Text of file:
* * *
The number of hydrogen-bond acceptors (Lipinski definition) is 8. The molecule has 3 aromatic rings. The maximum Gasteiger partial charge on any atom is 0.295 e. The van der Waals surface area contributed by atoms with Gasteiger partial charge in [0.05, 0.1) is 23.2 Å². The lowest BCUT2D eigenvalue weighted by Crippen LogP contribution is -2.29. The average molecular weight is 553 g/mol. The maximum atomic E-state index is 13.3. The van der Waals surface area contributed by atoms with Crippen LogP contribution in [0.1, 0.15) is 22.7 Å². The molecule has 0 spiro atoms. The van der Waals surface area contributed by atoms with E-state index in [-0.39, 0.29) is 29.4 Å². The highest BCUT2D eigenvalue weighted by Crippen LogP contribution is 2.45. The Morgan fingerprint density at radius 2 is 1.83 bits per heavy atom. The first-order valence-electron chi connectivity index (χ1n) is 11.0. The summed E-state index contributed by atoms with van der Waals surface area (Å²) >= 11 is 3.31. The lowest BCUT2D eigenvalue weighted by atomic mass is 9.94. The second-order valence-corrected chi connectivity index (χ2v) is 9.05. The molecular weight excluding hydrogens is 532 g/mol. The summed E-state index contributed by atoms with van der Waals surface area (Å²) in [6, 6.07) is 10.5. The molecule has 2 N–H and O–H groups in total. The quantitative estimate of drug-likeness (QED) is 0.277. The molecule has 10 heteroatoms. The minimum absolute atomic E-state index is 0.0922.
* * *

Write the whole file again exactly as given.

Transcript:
The number of hydrogen-bond acceptors (Lipinski definition) is 8. The molecule has 3 aromatic rings. The maximum Gasteiger partial charge on any atom is 0.295 e. The van der Waals surface area contributed by atoms with Gasteiger partial charge in [0.05, 0.1) is 23.2 Å². The lowest BCUT2D eigenvalue weighted by Crippen LogP contribution is -2.29. The average molecular weight is 553 g/mol. The maximum atomic E-state index is 13.3. The van der Waals surface area contributed by atoms with Crippen LogP contribution in [0.1, 0.15) is 22.7 Å². The molecule has 0 spiro atoms. The van der Waals surface area contributed by atoms with E-state index in [-0.39, 0.29) is 29.4 Å². The highest BCUT2D eigenvalue weighted by Crippen LogP contribution is 2.45. The Morgan fingerprint density at radius 2 is 1.83 bits per heavy atom. The first-order valence-electron chi connectivity index (χ1n) is 11.0. The summed E-state index contributed by atoms with van der Waals surface area (Å²) >= 11 is 3.31. The lowest BCUT2D eigenvalue weighted by atomic mass is 9.94. The second-order valence-corrected chi connectivity index (χ2v) is 9.05. The molecular weight excluding hydrogens is 532 g/mol. The summed E-state index contributed by atoms with van der Waals surface area (Å²) in [6, 6.07) is 10.5. The molecule has 2 N–H and O–H groups in total. The quantitative estimate of drug-likeness (QED) is 0.277. The molecule has 10 heteroatoms. The minimum absolute atomic E-state index is 0.0922.